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Steven F. Hipple and Emy Sok
Information on employee tenure—the length of time that workers have been with their current employer—may not grab headlines or get mentioned in social media as frequently as other measures of the labor market, such as employment growth, the unemployment rate, or earnings trends. Nevertheless, measures of employee tenure can be useful in understanding long-term trends in the labor market.
A number of factors can affect the median tenure of workers, including changes in the age profile among workers, as well as changes in the number of hires and separations. This Spotlight on Statistics examines trends in employee tenure by various demographic and socioeconomic characteristics, and highlights some of the factors that affect these trends for the period from 1996 to 2012.
The median employee tenure—the point at which half of all workers had more tenure and half had less tenure—was 4.6 years in 2012. Median tenure has trended up since 2000, when it was 3.5 years. The long-term rise in tenure reflects, in part, the aging of the workforce. In 2012, the median age of employed persons was 42.3 years, up from 39.4 years in 2000.
Over half of workers age 55 to 64 and those age 65 and over had 10 years or more of tenure in 2012, compared with less than 1 in 10 workers age 25 to 34. The median tenure figures also reflect this pattern; the medians for workers age 55 to 64 (10.3 years) and 65 and over (10.3 years) in 2012 were more than 3 times the median tenure for workers age 25 to 34 years (3.2 years).
Median tenure across almost all age groups has been little changed since 1996. A notable exception is the median tenure for persons age 65 and over, whose tenure has increased since 1996. In addition to rising tenure among persons age 65 and over, there has been a shift in the distribution of employment by age in recent years. Since 2000, workers age 65 and over have made up an increasing share of overall employment, rising from 2 percent in 2000 to 4 percent in 2012. This shift in the age distribution of employment, plus the growing tenure among workers over age 65, has helped push overall tenure up during the past decade.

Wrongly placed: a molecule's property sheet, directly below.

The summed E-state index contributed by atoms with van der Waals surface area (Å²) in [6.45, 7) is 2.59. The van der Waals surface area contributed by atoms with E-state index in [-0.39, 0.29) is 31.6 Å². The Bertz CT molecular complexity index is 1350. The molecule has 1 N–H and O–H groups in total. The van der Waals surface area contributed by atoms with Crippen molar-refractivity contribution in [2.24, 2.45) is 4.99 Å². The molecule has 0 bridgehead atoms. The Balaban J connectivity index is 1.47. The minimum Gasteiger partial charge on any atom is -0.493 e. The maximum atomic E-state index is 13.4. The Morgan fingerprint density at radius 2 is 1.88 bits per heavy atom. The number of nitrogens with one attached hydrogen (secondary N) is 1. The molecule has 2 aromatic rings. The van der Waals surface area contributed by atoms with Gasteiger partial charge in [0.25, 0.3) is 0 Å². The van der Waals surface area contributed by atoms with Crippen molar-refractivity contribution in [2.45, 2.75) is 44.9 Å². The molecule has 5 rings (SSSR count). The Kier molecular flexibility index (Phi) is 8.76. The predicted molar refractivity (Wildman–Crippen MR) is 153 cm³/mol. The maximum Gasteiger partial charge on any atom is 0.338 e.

In 1996, median tenure for men was 4.0 years and the median for women was 3.5 years. By 2012, the median tenure was nearly equal for men and women, at 4.7 years and 4.6 years, respectively.
The narrowing gap in median years of tenure between men and women may partly reflect the different occupational make-up of employment growth for the two sexes. Since 1996, women have accounted for a relatively large share of the employment growth in management and professional occupations; workers in these fields tend to have higher tenure than workers in other jobs.
After holding fairly steady from 1996 to 2006, the proportion of workers with at least 10 years of tenure with their current employer has risen over the past several years. Despite an increase in 2012, the share of workers with 1 year or less of tenure trended down over the 1996–2012 period. From 2006 to 2010, the decline in the proportion of workers with 1 year or less of tenure may have reflected, in part, the large job losses among low-tenured workers that occurred during the most recent recession.
Among the major race and ethnicity groups, a higher proportion of White workers had at least 10 years of tenure with their current employer than did Black, Asian, and Hispanic workers. The longer job tenure among White workers reflects, in part, an older age profile relative to other race or ethnicity groups. In 2012, the median age for White employees (43.0 years) was higher than Asian (41.0 years), Black (40.7 years), and Hispanic (37.3 years) workers.